Keep a Cool Head and How I Got Here

I’ve always felt like stuff tends to go my way. Sort of a glass half-full kind of guy. I don’t get too down about bad luck or things taking a turn for shit. It’s just not in my nature. I like to believe the ability to roll with the punches was one I inherited from my father — forever relaxed while murmuring much loved idioms like ‘that’s life’ and ‘gotta play the hand you’re dealt.’ I believe it’s a truly admirable quality. Call it apathy or optimism, it sure as hell comes in handy. I guess the occasional tendency towards laziness or procrastination might be its most prominent downside, which is a relatively small price to pay considering I’ve known so many who feel like offing themselves at the first sign of rotten luck. When shit really hits the fan I’ll catch myself saying it aloud too. Like the power to play it cool intensifies when spoken.

“Play it cool,” I murmur. The thought translates to sound and then becomes a kind of power.

When my girlfriend told me she was pregnant I did my best to picture the silver lining. Of course I love her, and I’m a big fan of babies but I had no immediate hopes of becoming a parent. My father says nobody thinks they’re ready to be a dad until you’re holding the kid. Makes sense, I guess. Must be programmed that way.

When it happened I was living in NYC, having just moved there from Tokyo. I left Japan because (like plenty before me) I was tired of teaching English. Best job in the world if you’re in your twenties and want to travel and drink your guts out, but after a while it goes cold. Too many days spent singing the ABCs for 7 hours straight crushed little pieces of my heart. Beautiful, insane children hanging on at the ankle. This is a dog. Repeat the D sound. D, D, D, Dog. It added up. I can’t complain too much. I was also editing a tiny art magazine with my dear friend as well as freelancing and covering the fights up and down Honshu as a Tokyo correspondent for Japanese combat sports. I see that I was lucky, that to have spent one’s twenties in Tokyo was truly extraordinary — a moveable feast, maybe. I probably still belong under a TYO sky but every story ends. It has to so that new, cool shit can happen. Roll with the punches.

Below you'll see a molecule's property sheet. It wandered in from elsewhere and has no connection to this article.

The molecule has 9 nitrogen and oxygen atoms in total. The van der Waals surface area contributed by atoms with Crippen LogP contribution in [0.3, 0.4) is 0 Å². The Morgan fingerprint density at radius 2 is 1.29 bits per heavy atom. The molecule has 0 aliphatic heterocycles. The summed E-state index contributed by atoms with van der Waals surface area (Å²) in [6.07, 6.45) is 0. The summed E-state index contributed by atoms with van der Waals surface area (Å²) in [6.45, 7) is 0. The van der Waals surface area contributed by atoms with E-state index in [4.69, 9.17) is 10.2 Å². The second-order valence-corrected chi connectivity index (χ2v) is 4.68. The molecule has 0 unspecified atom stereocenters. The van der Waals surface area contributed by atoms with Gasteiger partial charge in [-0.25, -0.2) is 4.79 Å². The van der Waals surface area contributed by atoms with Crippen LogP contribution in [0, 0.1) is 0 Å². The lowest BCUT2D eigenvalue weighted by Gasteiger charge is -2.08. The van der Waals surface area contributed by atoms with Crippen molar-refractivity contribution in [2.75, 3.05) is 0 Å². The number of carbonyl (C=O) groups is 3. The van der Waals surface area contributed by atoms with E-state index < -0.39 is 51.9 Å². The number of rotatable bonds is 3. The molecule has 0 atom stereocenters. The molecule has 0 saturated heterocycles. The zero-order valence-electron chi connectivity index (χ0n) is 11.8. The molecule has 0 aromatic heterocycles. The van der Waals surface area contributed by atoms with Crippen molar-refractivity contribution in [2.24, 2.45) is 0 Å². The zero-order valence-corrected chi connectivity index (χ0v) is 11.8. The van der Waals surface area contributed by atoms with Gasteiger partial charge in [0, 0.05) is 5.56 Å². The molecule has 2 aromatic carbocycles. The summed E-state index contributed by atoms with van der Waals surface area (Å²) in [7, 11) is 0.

Naturally, my thirty-first year struck like the hammer of Thor. I wanted to grow up, bite the nail and start grinding out a career. I spent long enough fighting the good fight, and I wished to achieve the status of a respected adult, so I made the jump across the pond to find something with substance that would last in New York: America’s city. Of course my lofty plan of becoming a respected “something to do with writing and books” in New York quickly revealed itself to be delusional, at the very least improbable. I’d been a writer in some form or fashion for years but suddenly things were uncomfortably real. After a series of shit interviews for laughable 9 to 5 jobs/internships I was bartending in South Brooklyn. This started as a temporary fix but quickly became an indefinite one. Slinging cocktails is actually one of the better gigs I’ve had when I line them all up in my mind. Its benefits included but were not limited to short hours, quick cash and plenty of free booze. Perfect for the struggling, writerly, aimless, wannabe creative type. Plus, good things were right around the corner. I could feel it in my guts, but I should have felt it in hers because she was already knocked up with my first born son. A cute, little bastard blessing in disguise. Fuck it, I thought. 31 years old is a fine age. Time to kick the habits and become the man-dad I experienced through my own pops, the golden pillar of American fatherhood. After a week of soulful/hellish deliberation we decided to go for broke, keep the baby and hightail it to the warm embrace of North Carolina. Sweeter than pie. Cornus florida. Endless rows of blooming dogwoods.